In this interview with ALLWELL OKPI, a former presidential candidate and political economist, Prof. Pat Utomi, speaks on the dearth of effective leadership in Nigeria, opposition parties and death penalty for corrupt leaders
Despite sustaining democracy for over 13 years, various indices have shown that Nigeria still lacks effective leadership at all levels. Why is it so?
The notion of leadership is often misunderstood and confused. There are a lot of dynamics that determine what leadership is. Sometimes the leader draws from the following. For example Hitler was the strong, crowd rousing leader but most people forget that sometimes he drew his energy from the German crowd that was supporting him. So, we need to complete the cycle. There is a collapse of culture in Nigeria. There is a weak civil society. We seriously need to build institutions. Even if institutions should work, what they should do is to restrain the use of power. What we see is that people in positions of authority in Nigeria, abuse the authority. There is extensive abuse of power. So, when you deal with the issue of building institutions and deal with the issue of restraining power of individuals, then we would come to the question of the leader. A lot of things make up effectiveness in leadership. One is knowledge. If you donâ€™t know, you cannot lead. Unfortunately, the nature of Nigeriaâ€™s political arrangement is such that anybody can get elected. Most of the people that came into power in 1999, stepped out because they had nothing to lose. Those who could offer leadership were not sure that the military was leaving. And those of us who fought the military, we were still enjoying the victory of defeating the military. We did not realise that we had the responsibility of moving the nation forward. So, the people who were around the military at the time took the space and in taking that space, things went wrong because they were not the really prepared ones. So, a leader has to have knowledge, a sense of service and courage of conviction to be effective as a leader, and these are lacking in most of our leaders.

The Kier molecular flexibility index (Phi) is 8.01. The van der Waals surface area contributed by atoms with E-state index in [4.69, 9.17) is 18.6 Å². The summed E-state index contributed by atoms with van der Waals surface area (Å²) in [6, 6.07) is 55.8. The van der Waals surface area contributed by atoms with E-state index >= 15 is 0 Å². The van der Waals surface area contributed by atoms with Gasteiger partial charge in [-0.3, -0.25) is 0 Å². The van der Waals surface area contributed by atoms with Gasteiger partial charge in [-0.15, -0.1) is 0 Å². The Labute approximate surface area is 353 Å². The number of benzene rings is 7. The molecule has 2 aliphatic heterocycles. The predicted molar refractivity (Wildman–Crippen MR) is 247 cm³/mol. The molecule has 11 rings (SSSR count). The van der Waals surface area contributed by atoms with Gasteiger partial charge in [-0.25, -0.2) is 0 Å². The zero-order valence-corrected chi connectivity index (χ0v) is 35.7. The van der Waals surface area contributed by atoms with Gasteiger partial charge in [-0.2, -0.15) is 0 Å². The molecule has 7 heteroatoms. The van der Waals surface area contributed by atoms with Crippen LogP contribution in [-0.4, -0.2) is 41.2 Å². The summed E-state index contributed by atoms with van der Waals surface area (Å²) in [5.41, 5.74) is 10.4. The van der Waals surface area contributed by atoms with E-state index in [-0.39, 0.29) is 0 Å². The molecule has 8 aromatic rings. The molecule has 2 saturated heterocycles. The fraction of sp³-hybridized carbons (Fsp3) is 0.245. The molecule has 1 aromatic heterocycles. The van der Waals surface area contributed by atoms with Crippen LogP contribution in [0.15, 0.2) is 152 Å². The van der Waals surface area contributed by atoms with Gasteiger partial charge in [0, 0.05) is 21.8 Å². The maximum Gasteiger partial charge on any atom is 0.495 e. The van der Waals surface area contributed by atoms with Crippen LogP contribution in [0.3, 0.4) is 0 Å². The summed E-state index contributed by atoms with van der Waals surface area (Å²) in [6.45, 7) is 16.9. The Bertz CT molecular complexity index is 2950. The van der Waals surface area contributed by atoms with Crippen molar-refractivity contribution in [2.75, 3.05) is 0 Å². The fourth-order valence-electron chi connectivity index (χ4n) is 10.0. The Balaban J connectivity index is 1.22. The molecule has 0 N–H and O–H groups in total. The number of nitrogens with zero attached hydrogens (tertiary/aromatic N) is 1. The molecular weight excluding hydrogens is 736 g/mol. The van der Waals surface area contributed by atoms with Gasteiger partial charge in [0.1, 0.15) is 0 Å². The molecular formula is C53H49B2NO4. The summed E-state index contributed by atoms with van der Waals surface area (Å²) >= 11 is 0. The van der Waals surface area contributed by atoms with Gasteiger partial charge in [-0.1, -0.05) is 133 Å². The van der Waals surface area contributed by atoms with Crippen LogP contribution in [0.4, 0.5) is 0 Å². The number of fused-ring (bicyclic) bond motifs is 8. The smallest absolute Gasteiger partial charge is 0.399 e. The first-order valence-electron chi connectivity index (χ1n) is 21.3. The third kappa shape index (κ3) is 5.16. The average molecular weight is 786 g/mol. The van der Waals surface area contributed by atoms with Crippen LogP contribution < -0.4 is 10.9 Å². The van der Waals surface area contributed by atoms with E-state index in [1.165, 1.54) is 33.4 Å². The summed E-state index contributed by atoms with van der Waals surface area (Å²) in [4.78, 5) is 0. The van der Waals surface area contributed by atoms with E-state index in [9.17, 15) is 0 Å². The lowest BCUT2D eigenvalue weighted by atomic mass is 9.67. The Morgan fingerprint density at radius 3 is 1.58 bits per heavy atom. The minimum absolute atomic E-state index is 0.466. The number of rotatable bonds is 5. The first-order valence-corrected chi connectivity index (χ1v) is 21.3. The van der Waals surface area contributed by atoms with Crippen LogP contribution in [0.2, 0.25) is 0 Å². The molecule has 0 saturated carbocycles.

The administration of President Goodluck Jonathan has praised itself for improvements in the conduct of elections in the country, citing the governorship elections in Edo and Ondo states. Do you think our electoral processes are really getting better?
We need to be careful the way we value these things. I think it is a case of a less aggressive presidency in trying to prevent more obvious abuses. But what has also happened is the expression of citizen power in some of the states where elections have been conducted recently â€“ Edo and Ondo states. With the exception of people power, we need proper organisation by the Independent National Electoral Commission to ensure that the votes of the people really count and whatever improvements we have recorded would be sustained. I just hope that we can build from there going forward.
Are you in support of the recent deregistration of political parties by INEC and the plan to deregister more?
I have to say yes in general principle. As an individual, I prefer a two-party state. The closer we move to being a two-party state, the better for the country. But we must also be sensitive to freedom of expression. I think INEC can put a mile post that does not allow the clogging of the ballot paper with a thousand names in future elections. But then the way it is done should not restrain freedom of expression. Iâ€™ve always been a two-party state person, so I would generally support anything that will drive Nigeria towards a two-party arrangement. There are ways that it can be encouraged. One of them is what INEC has done.
Does that mean you wouldnâ€™t protest if your party, the Social Democratic Mega Party, gets deregistered?
Iâ€™m now a member of the Action Congress of Nigeria. I would encourage all opposition parties to join the ACN. As far as Iâ€™m concerned, Nigeria should run a PDP-ACN political party structure.